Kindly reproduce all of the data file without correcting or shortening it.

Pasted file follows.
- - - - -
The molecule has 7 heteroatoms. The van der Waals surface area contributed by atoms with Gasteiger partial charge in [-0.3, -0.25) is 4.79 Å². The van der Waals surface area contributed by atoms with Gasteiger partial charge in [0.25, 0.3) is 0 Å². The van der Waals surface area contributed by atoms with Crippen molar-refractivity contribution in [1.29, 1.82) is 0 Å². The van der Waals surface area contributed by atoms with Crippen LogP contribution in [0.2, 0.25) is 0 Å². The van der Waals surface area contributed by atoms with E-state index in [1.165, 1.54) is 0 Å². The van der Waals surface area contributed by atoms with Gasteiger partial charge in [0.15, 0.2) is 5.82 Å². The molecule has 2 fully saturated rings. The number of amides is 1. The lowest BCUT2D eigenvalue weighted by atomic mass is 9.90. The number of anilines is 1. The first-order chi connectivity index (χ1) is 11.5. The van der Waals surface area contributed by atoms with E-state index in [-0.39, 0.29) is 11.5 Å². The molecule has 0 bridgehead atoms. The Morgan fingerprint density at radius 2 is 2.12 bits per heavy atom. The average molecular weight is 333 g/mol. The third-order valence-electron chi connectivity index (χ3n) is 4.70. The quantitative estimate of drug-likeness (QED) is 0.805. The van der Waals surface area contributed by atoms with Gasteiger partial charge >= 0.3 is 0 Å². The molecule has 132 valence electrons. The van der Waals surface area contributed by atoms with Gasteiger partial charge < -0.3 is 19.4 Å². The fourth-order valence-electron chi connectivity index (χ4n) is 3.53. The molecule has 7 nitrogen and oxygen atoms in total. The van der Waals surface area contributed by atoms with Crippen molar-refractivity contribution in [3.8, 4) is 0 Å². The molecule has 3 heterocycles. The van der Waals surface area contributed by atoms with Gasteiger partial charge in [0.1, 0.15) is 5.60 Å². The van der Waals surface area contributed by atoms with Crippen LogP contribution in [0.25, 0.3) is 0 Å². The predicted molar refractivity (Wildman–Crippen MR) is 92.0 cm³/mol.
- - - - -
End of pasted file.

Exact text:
The molecule has 7 heteroatoms. The van der Waals surface area contributed by atoms with Gasteiger partial charge in [-0.3, -0.25) is 4.79 Å². The van der Waals surface area contributed by atoms with Gasteiger partial charge in [0.25, 0.3) is 0 Å². The van der Waals surface area contributed by atoms with Crippen molar-refractivity contribution in [1.29, 1.82) is 0 Å². The van der Waals surface area contributed by atoms with Crippen LogP contribution in [0.2, 0.25) is 0 Å². The van der Waals surface area contributed by atoms with E-state index in [1.165, 1.54) is 0 Å². The van der Waals surface area contributed by atoms with Gasteiger partial charge in [0.15, 0.2) is 5.82 Å². The molecule has 2 fully saturated rings. The number of amides is 1. The lowest BCUT2D eigenvalue weighted by atomic mass is 9.90. The number of anilines is 1. The first-order chi connectivity index (χ1) is 11.5. The van der Waals surface area contributed by atoms with E-state index in [-0.39, 0.29) is 11.5 Å². The molecule has 0 bridgehead atoms. The Morgan fingerprint density at radius 2 is 2.12 bits per heavy atom. The average molecular weight is 333 g/mol. The third-order valence-electron chi connectivity index (χ3n) is 4.70. The quantitative estimate of drug-likeness (QED) is 0.805. The van der Waals surface area contributed by atoms with Gasteiger partial charge >= 0.3 is 0 Å². The molecule has 132 valence electrons. The van der Waals surface area contributed by atoms with Gasteiger partial charge < -0.3 is 19.4 Å². The fourth-order valence-electron chi connectivity index (χ4n) is 3.53. The molecule has 7 nitrogen and oxygen atoms in total. The van der Waals surface area contributed by atoms with Crippen molar-refractivity contribution in [3.8, 4) is 0 Å². The molecule has 3 heterocycles. The van der Waals surface area contributed by atoms with Gasteiger partial charge in [0.1, 0.15) is 5.60 Å². The van der Waals surface area contributed by atoms with Crippen LogP contribution in [0.25, 0.3) is 0 Å². The predicted molar refractivity (Wildman–Crippen MR) is 92.0 cm³/mol.